Coconut oil, or copra oil, is an edible oil extracted from the kernel or meat of mature coconuts harvested from the coconut palm (Cocos nucifera). It has various applications. Because of its high saturated fat content, it is slow to oxidize and, thus, resistant to rancidification, lasting up to six months at 24 °C (75 °F) without spoiling.
Coconut oil can be extracted through dry or wet processing.
Nutrition and fat composition:
Coconut oil is 99% fat, composed mainly of saturated fats (82% of total; table). In a 100 gram reference amount, coconut oil supplies 890 Calories. Half of the saturated fat content of coconut oil is lauric acid (41.8 grams per 100 grams of total composition), while other significant saturated fats are myristic acid (16.7 grams), palmitic acid (8.6 grams), and caprylic acid (6.8 grams). Monounsaturated fats are 6% of total composition, and polyunsaturated fats are 2% (table). Coconut oil contains phytosterols, whereas there are no micronutrients in significant content (table).
Coconut oil has a long history in Asia, particularly in tropical regions where the plant is abundant, where it has been used for cooking. It is the oil of choice in Sri Lankan cuisine, where it is used for sautéing and frying, in both savoury and sweet dishes. It also plays a prominent role in the cuisines of Thailand and Kerala.
As an oil relatively recently introduced to Western countries, coconut oil is commonly used in baked goods, pastries, and sautés, having a nut-like quality with some sweetness. It is sometimes used by movie theatre chains to pop popcorn. Coconut oil adds considerable saturated fat and calories to the snackfood while enhancing flavor, possibly a factor increasing further consumption of high-calorie snackfoods, energy balance, and weight gain.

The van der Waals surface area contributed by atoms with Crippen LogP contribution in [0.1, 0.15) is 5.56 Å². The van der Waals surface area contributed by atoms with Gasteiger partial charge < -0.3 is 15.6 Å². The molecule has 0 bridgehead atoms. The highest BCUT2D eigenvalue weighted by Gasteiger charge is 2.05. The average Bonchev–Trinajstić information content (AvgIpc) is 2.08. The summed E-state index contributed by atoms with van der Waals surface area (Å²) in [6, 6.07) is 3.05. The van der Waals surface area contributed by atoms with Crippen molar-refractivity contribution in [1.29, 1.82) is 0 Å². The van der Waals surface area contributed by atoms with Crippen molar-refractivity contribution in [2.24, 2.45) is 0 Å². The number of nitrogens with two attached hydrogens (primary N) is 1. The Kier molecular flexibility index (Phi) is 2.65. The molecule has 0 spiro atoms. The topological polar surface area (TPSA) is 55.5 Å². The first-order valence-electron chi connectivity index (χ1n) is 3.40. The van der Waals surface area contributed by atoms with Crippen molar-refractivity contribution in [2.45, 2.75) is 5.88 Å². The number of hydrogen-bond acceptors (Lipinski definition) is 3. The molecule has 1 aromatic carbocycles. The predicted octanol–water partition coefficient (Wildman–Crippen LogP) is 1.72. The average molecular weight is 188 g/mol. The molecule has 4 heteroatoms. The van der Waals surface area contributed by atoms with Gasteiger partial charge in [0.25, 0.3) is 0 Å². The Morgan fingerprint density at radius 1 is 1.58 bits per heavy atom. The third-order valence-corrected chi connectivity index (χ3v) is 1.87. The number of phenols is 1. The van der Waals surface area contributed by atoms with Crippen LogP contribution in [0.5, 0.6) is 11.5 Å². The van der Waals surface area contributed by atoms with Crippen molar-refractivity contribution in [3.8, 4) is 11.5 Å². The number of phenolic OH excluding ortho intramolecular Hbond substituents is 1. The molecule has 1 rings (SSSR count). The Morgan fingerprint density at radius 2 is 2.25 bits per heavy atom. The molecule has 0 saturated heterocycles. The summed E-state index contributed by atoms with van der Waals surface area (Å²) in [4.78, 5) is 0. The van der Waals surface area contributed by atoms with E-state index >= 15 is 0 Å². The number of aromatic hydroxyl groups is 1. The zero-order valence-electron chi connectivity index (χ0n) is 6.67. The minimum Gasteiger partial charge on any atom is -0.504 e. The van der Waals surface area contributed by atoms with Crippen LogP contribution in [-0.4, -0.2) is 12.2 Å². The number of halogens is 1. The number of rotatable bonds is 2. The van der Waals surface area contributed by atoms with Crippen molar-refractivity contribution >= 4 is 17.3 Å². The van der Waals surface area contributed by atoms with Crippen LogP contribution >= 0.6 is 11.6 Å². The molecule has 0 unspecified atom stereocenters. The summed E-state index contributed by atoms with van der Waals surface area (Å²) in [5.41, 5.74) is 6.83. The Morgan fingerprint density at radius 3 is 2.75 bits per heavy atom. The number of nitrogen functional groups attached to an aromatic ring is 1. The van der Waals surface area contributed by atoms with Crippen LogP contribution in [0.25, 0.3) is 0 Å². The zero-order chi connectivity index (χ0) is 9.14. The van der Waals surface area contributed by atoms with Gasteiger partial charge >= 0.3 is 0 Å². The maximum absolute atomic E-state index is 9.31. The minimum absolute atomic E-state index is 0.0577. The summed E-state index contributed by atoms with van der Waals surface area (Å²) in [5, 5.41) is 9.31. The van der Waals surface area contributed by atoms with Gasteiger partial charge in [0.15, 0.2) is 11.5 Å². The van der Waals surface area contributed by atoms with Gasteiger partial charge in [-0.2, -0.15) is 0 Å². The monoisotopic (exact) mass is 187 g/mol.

Other culinary uses include replacing solid fats produced through hydrogenation in baked and confectionery goods. Hydrogenated or partially hydrogenated coconut oil is often used in non-dairy creamers and snack foods. In frying, the smoke point of coconut oil is 177 °C (351 °F).
Coconut oil has been used for hair grooming, and has been found to reduce protein loss in hair.
Coconut oil has been tested for use as a feedstock for biodiesel to use as a diesel engine fuel. In this manner, it can be applied to power generators and transport using diesel engines. Since straight coconut oil has a high gelling temperature (22–25 °C), a high viscosity, and a minimum combustion chamber temperature of 500 °C (932 °F) (to avoid polymerization of the fuel), coconut oil typically is transesterified to make biodiesel. Use of B100 (100% biodiesel) is possible only in temperate climates, as the gel point is approximately 10 °C (50 °F). The oil must meet the Weihenstephan standard to use pure vegetable oil as a fuel. Moderate to severe damage from carbonisation and clogging would occur in an unmodified engine.
Coconut oil is an important base ingredient for the manufacture of soap. Soap made with coconut oil tends to be hard, though it retains more water than soap made with other oils and therefore increases manufacturer yields. It is more soluble in hard water and salt water than other soaps allowing it to lather more easily. A basic coconut oil soap is clear when melted and a bright white when hardened